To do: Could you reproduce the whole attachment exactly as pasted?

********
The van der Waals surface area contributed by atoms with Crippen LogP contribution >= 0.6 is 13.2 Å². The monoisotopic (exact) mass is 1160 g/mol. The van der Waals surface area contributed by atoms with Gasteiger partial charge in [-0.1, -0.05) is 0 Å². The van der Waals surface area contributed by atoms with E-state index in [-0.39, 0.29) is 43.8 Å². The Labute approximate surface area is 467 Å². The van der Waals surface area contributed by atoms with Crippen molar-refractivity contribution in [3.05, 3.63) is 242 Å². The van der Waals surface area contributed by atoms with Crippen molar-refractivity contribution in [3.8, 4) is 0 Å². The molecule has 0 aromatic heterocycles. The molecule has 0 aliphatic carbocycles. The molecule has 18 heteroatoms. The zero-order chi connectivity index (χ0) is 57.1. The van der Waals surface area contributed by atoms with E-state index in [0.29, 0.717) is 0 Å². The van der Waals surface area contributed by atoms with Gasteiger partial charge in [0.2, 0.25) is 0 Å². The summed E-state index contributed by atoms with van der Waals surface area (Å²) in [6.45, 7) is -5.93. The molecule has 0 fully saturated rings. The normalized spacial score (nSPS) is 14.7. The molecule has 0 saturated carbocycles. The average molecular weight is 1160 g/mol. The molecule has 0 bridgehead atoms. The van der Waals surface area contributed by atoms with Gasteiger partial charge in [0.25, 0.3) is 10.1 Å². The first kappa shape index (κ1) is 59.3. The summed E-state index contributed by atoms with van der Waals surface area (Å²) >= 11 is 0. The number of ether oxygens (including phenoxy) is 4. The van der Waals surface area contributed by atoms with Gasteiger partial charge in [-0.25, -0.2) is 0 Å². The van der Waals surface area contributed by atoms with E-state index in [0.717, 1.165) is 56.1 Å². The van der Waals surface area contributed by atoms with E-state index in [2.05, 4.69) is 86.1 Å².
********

The van der Waals surface area contributed by atoms with Crippen LogP contribution >= 0.6 is 13.2 Å². The monoisotopic (exact) mass is 1160 g/mol. The van der Waals surface area contributed by atoms with Gasteiger partial charge in [-0.1, -0.05) is 0 Å². The van der Waals surface area contributed by atoms with E-state index in [-0.39, 0.29) is 43.8 Å². The Labute approximate surface area is 467 Å². The van der Waals surface area contributed by atoms with Crippen molar-refractivity contribution in [3.05, 3.63) is 242 Å². The van der Waals surface area contributed by atoms with Crippen molar-refractivity contribution in [3.8, 4) is 0 Å². The molecule has 0 aromatic heterocycles. The molecule has 0 aliphatic carbocycles. The molecule has 18 heteroatoms. The zero-order chi connectivity index (χ0) is 57.1. The van der Waals surface area contributed by atoms with E-state index in [0.29, 0.717) is 0 Å². The van der Waals surface area contributed by atoms with Gasteiger partial charge in [0.2, 0.25) is 0 Å². The summed E-state index contributed by atoms with van der Waals surface area (Å²) in [6.45, 7) is -5.93. The molecule has 0 fully saturated rings. The normalized spacial score (nSPS) is 14.7. The molecule has 0 saturated carbocycles. The average molecular weight is 1160 g/mol. The molecule has 0 bridgehead atoms. The van der Waals surface area contributed by atoms with Gasteiger partial charge in [0.25, 0.3) is 10.1 Å². The first kappa shape index (κ1) is 59.3. The summed E-state index contributed by atoms with van der Waals surface area (Å²) >= 11 is 0. The number of ether oxygens (including phenoxy) is 4. The van der Waals surface area contributed by atoms with Gasteiger partial charge in [-0.25, -0.2) is 0 Å². The van der Waals surface area contributed by atoms with E-state index in [0.717, 1.165) is 56.1 Å². The van der Waals surface area contributed by atoms with E-state index in [2.05, 4.69) is 86.1 Å².